A NASA-led research team has confirmed that Earth isn’t expanding, shedding light on a centuries-old debate among scientists and providing firmer ground upon which today’s physics can be used to examine and understand earthly processes.
Xiaoping Wu of NASA’s Jet Propulsion Laboratory, Pasadena, California, led an international group of scientists that applied a new data calculation technique and subsequently determined that the average change in Earth’s radius is 0.004 inches (0.1 millimeters) per year, or about the thickness of a human hair, a rate considered statistically insignificant.
Since Charles Darwin’s time – say, around the mid-1800s – scientists have speculated that the solid Earth might be expanding or contracting. Now we know it is not.
Why did it take so long to figure this out? Think of it this way, NASA says: if all of Earth’s GPS stations were located in Norway, their data would indicate that Earth is growing, because high-latitude countries like Norway are still rising in elevation in response to the removal of the weight of ice sheets from the last Ice Age, which ended some 10,000 years ago. It has taken until now for scientists to find a calculation technique – used in conjunction with a suite of measuring devices, like satellite laser ranging and very-long-baseline interferometry – that they feel relatively certain about.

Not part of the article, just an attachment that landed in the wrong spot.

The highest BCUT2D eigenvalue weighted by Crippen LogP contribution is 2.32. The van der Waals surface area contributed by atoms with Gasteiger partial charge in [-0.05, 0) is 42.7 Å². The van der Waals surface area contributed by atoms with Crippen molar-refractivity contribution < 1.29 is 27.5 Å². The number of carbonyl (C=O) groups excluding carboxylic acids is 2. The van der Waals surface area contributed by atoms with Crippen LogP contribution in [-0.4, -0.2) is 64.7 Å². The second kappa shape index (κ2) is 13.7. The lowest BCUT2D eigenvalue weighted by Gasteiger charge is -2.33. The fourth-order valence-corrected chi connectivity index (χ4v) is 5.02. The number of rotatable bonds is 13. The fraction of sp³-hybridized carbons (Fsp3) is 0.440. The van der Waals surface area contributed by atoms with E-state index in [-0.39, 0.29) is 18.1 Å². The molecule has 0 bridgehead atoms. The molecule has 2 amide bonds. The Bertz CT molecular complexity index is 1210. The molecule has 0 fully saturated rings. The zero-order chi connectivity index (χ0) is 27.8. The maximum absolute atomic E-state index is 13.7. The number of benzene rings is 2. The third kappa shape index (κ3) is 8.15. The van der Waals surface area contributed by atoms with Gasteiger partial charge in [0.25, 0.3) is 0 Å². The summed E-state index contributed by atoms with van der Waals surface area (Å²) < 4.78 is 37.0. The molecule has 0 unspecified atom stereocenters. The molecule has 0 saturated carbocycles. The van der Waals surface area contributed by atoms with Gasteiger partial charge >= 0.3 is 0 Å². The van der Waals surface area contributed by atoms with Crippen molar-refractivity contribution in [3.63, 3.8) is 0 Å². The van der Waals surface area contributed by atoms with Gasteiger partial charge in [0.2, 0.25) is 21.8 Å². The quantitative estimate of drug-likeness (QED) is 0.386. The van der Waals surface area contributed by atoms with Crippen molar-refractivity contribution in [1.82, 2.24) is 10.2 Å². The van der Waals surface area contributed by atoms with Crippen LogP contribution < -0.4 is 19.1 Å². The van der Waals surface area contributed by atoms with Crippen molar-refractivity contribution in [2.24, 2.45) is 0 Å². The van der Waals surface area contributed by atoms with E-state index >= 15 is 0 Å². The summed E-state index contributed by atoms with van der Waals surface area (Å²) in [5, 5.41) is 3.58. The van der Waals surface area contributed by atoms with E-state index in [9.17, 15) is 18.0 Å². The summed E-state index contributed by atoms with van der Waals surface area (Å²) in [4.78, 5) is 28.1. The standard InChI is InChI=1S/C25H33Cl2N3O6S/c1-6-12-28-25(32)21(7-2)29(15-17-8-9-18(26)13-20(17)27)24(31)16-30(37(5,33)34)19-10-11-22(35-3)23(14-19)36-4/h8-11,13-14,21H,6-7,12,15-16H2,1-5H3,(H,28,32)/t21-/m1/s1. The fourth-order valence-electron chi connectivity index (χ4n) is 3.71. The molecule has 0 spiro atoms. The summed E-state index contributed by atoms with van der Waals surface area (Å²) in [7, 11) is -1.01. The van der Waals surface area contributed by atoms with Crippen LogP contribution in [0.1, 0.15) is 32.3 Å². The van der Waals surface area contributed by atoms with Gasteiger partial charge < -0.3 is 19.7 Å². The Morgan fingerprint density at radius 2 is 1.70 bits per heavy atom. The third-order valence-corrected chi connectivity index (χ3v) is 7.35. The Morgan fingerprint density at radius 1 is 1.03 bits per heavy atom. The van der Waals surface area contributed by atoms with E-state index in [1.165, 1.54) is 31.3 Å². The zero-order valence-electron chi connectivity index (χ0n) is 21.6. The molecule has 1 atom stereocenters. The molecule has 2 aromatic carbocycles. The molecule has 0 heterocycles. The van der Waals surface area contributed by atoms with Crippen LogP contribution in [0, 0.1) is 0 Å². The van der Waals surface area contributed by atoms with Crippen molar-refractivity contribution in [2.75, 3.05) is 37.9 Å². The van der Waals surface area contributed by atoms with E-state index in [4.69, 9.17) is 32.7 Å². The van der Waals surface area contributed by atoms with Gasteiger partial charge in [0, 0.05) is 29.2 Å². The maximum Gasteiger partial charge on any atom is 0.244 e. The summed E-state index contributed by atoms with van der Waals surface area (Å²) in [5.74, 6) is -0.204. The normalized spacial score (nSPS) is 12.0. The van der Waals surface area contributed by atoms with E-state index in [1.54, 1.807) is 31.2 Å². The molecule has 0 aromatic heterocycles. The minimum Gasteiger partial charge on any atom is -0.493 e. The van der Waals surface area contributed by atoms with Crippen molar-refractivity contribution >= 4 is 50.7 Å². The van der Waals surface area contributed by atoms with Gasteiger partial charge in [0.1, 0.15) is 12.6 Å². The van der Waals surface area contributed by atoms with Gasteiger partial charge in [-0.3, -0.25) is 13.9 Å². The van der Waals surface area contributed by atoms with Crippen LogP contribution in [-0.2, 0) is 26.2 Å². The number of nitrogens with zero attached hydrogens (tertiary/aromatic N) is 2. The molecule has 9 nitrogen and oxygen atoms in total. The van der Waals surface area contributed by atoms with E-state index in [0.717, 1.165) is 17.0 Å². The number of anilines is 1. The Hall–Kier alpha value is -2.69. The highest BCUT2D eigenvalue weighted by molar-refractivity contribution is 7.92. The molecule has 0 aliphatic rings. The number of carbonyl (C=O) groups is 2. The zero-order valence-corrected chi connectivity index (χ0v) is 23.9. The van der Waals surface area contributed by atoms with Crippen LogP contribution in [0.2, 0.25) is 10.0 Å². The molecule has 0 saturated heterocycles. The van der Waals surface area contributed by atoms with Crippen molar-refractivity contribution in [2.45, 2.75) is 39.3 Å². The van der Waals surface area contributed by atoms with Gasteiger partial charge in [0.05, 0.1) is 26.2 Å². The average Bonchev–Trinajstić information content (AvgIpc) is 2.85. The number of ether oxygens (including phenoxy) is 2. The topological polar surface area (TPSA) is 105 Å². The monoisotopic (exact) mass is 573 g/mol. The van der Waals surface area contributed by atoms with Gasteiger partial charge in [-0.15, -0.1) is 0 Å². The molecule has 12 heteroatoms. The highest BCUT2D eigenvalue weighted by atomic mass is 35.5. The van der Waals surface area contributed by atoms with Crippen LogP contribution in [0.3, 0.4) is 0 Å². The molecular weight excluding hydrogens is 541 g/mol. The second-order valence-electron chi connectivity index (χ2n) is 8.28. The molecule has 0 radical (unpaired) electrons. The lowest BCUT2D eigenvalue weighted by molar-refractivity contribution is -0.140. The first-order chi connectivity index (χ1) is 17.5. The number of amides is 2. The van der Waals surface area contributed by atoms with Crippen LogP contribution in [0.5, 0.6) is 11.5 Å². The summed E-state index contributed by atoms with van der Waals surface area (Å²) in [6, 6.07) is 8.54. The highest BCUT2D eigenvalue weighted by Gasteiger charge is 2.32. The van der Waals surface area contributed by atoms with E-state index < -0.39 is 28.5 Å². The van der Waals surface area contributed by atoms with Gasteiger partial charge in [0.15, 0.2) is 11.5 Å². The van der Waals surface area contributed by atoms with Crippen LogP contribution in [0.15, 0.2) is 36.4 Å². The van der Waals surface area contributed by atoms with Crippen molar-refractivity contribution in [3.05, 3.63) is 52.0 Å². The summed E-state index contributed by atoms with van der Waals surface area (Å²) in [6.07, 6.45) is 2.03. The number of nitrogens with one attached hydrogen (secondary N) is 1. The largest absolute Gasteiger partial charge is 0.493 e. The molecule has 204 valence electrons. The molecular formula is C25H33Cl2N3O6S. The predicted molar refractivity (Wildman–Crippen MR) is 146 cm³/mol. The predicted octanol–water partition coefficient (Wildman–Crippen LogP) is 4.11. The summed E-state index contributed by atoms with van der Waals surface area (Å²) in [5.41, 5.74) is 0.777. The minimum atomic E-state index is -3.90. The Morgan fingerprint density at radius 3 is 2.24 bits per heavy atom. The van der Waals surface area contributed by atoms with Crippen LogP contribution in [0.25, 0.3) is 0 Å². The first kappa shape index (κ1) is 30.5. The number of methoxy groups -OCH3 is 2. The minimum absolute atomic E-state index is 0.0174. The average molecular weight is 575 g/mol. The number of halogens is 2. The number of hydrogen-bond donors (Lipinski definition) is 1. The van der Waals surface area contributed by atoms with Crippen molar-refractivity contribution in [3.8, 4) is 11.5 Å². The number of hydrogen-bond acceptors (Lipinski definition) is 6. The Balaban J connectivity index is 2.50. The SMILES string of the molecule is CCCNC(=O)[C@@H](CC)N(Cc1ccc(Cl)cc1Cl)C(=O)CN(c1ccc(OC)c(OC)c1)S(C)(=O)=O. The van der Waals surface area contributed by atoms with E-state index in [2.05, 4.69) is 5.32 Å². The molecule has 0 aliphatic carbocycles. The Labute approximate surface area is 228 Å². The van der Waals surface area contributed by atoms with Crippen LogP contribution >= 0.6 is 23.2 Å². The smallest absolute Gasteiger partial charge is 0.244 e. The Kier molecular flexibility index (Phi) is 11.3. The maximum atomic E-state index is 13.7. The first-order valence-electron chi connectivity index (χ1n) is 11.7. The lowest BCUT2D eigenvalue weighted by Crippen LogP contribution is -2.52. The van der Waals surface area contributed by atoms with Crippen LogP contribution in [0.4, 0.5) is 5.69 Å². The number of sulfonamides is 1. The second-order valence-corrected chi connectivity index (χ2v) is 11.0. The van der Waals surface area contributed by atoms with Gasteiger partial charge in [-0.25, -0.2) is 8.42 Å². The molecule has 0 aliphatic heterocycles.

That is why Xiaoping Wu’s team’s finding – published in Geophysical Research Letters – is noteworthy. It’s key to the International Terrestrial Reference Frame, which in turn is used for ground navigation, for tracking spacecraft in Earth orbit, to monitor aspects of global climate change (including sea level rise), to understand imbalances in ice mass at Earth’s poles, and to follow the continuing rebound of Earth’s surface following the retreat of the massive ice sheets that blanketed much of Earth during the last Ice Age.
According to NASA, scientists need a known frame of reference against which to evaluate Earth’s movements. Any significant change in Earth’s radius over time would alter scientists’ understanding of our planet’s physical processes.
So the radius of the good old Earth under our feet is about as reliably unchanging as … well, as you might have imagined before reading this post.
At last, I can sleep at night again.
Bottom line: Scientists have debated for centuries about whether the Earth under our feet might be expanding – or contracting – slightly. A suite of instruments has been employed in the International Terrestrial Reference Frame project, including satellite laser ranging. But physical measurements had to be combined with a new data calculation technique in order to determine that the average change in Earth’s radius is 0.004 inches (0.1 millimeters) per year. That’s about the thickness of a human hair, a rate considered statistically insignificant. Xiaoping Wu of NASA’s Jet Propulsion Laboratory, Pasadena, Calif., led an international group of scientists who made this determination.